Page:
Fostering Solutions and Collaboration for a Sustainable Mekong River Delta
As part of the U.S. Vision for a Free and Open Indo-Pacific the U.S. government is committed to providing a platform that encourages information sharing, dialogue, collaboration, and stakeholder engagement for cooperative, responsible management of the Mekong River. The U.S. engagement with the Mekong region has long emphasized cooperation on water-related policy and program activities. This engagement builds trust among partners and stakeholders and strengthens cooperation not only on water issues but for natural resources management more broadly. This program will engage key stakeholders about the importance of managing drought and salinity and how to mitigate the adverse effects of saltwater in delta ecosystems. The Mekong River is home to one of the most productive and biodiverse river ecosystems in the world with over 1,100 species of fish. The Mekong River provides freshwater for these ecosystems and for agriculture, fisheries, drinking water, transportation, and energy. Every year, saltwater intrusion, or the presence of saltwater in inland rivers or groundwater, renders freshwater resources unusable for agriculture or drinking. Saltwater intrusion in the Mekong River, and especially in the delta, is exacerbated by drought, sea level rise, and lower water levels in the river from increasing dam and infrastructure development. This program on managing drought and salinity builds upon existing efforts in the Mekong region to strengthen collaboration and dialogue on water issues and solutions, and supports the Mekong Water Data Initiative (MWDI). The MWDI aims to strengthen the capacity of Lower Mekong countries to collect, analyze, and manage water and water-related data in order to reduce water-related risks and promote sustainable economic development across the water, food, energy, and environment nexus. U.S.-based experts engage with Mekong stakeholders to identify strategies and methods to foster longer-term information sharing, collaboration, and expert consultation. This program benefits regional mid-level water, rural and urban development, energy, environment, and health ministry officials, water resource managers and utility operators, academics, and civil society in the Lower Mekong region.
Graduate Institute - Geneva (IHEID)
Dr. Phan Nguyen is a specialist in water and climate change. By training she has a Doctor of Engineering in Water Resource Development. Phan has more than 25 years of combined experiences in hydropower development projects in the South of Vietnam, coastal engineering projects in the Gulf of Thailand, climate change risk assessment programmes in the Vietnam’s Red River Delta and the Lower Mekong Basin (Cambodia, Lao PDR, Thailand and Vietnam), and higher education programmes in development studies in South East Asia.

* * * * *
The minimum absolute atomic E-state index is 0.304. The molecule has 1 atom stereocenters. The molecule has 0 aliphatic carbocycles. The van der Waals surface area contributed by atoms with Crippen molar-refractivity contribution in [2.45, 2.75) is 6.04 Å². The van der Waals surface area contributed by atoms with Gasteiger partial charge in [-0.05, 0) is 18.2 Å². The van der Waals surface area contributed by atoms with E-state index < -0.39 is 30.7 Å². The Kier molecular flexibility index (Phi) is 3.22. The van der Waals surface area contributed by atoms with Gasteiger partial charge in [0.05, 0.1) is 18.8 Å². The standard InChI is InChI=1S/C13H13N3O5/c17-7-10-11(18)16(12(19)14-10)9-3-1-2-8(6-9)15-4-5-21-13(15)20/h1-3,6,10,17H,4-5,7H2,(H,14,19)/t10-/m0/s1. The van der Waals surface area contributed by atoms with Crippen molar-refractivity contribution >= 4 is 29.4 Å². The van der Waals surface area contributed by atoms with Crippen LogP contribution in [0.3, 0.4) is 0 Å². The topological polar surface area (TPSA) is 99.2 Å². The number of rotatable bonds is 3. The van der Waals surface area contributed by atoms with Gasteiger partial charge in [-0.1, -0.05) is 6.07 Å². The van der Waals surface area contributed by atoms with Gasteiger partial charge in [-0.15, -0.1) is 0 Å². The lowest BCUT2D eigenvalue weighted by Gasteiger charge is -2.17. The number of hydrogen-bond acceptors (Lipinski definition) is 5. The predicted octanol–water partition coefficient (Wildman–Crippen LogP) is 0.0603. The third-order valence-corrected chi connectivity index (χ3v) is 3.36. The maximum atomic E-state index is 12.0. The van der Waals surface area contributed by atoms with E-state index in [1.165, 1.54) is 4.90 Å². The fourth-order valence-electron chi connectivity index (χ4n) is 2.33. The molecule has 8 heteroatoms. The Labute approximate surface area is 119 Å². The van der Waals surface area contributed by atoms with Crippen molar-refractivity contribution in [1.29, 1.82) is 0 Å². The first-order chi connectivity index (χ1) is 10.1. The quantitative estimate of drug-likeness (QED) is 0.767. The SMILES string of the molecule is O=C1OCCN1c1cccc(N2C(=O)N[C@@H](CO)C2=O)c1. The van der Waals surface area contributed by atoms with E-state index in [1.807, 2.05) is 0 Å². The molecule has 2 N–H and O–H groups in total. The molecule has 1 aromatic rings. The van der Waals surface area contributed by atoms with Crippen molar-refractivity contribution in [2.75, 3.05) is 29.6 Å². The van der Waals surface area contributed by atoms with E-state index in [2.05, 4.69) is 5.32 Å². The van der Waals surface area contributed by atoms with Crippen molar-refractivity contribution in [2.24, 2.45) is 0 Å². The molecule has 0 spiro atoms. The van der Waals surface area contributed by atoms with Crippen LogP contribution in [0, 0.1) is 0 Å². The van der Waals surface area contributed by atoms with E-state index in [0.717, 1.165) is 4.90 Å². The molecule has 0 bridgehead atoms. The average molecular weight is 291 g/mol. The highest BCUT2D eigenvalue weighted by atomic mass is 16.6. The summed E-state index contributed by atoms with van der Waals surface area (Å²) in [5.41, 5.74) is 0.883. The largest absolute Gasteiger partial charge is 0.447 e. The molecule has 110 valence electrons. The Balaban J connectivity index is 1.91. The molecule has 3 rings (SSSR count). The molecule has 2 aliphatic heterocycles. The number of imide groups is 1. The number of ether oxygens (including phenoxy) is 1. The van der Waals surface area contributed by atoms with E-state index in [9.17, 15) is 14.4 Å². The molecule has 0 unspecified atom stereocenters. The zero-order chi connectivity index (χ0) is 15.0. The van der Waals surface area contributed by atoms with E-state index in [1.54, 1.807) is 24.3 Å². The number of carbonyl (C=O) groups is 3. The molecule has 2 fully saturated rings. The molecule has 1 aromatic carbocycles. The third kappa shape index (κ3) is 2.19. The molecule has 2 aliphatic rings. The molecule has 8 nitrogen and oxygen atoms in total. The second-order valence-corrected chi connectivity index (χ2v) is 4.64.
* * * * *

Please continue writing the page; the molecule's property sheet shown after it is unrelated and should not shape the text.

Head of the Department of Water Resources, Can Tho University
VAN Pham Dang Tri (Assoc. Prof., PhD.) is currently one of the Vice Deans at the College of Environment and Natural Resources at Can Tho University, Viet Nam. With a wide range of scientific background, he focuses on holistic research on integrated water resources management, irrigation, hydrodynamics modelling and possible impacts of climate change on behaviors of the different river networks, and on agriculture and aquaculture in the Vietnamese Mekong Delta. VAN Pham Dang Tri is presently participating in different national and international projects as either a project manager or a technical advisor.
Deputy Director General of Vietnam Mekong Committee
Ms. Nguyen Hong Phuong is Deputy Director General of the Viet Nam National Mekong Committee Secretariat. Ms Phuong has over 20 years of working experience in different agencies, programs and projects in water and environment. Prior to joining the Viet Nam National Mekong Committee Secretariat in 2007, she was Viet Nam National Program Coordinator of the Mekong Biodiversity Conservation and Sustainable Use, a joint Program of UNDP, IUCN, and MRC. Ms Phuong holds a bachelor’s degree in Water Resources Engineering from the Ha Noi Water Resources University, Hanoi, Viet Nam, and a master’s degree in Water Resources Engineering and Management from the Asian Institute of Technology, Bangkok, Thailand.
Project Manager, Colorado River Basin Salinity Control Program, Bureau of Reclamation
For the past 18 years Mr. Jacobson has been the Colorado River Basin Salinity Control Program Manager and Chief of the Water Quality Group. As the Program Manager he has been responsible for implementing the Title II Colorado River Basin Salinity Control Program that was authorized by Public Law 93-320. Mr. Jacobson has spent his professional career of 40 years as a public servant working in different capacities in the Upper Colorado (UC) Region of the Bureau of Reclamation located in Salt Lake City, UT. Mr. Jacobson has a M.S. in Agricultural Economics from Utah State University, Logan UT.
Chief, Water Resources Group, Bureau of Reclamation
Malcolm Wilson has been the Chief of the Water Resources Group for Reclamation’s Upper Colorado Region located in Salt Lake City, Utah since 2008. Malcolm participated in, and represented the Upper Colorado Region’s interests in, the development of the Colorado River Basin Drought Contingency Plans. Malcolm also spent 23 years in Reclamation’s Eastern Colorado Area Office in Colorado working in multiple capacities including: overseeing operations and water rights for the Colorado-Big Thompson and Fryingpan-Arkansas projects. Malcolm has a degree in Civil & Agricultural Engineering from Cornell University.
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Mekong Virtual Symposium Delta Salinity Social Media Toolkit 1 (docx)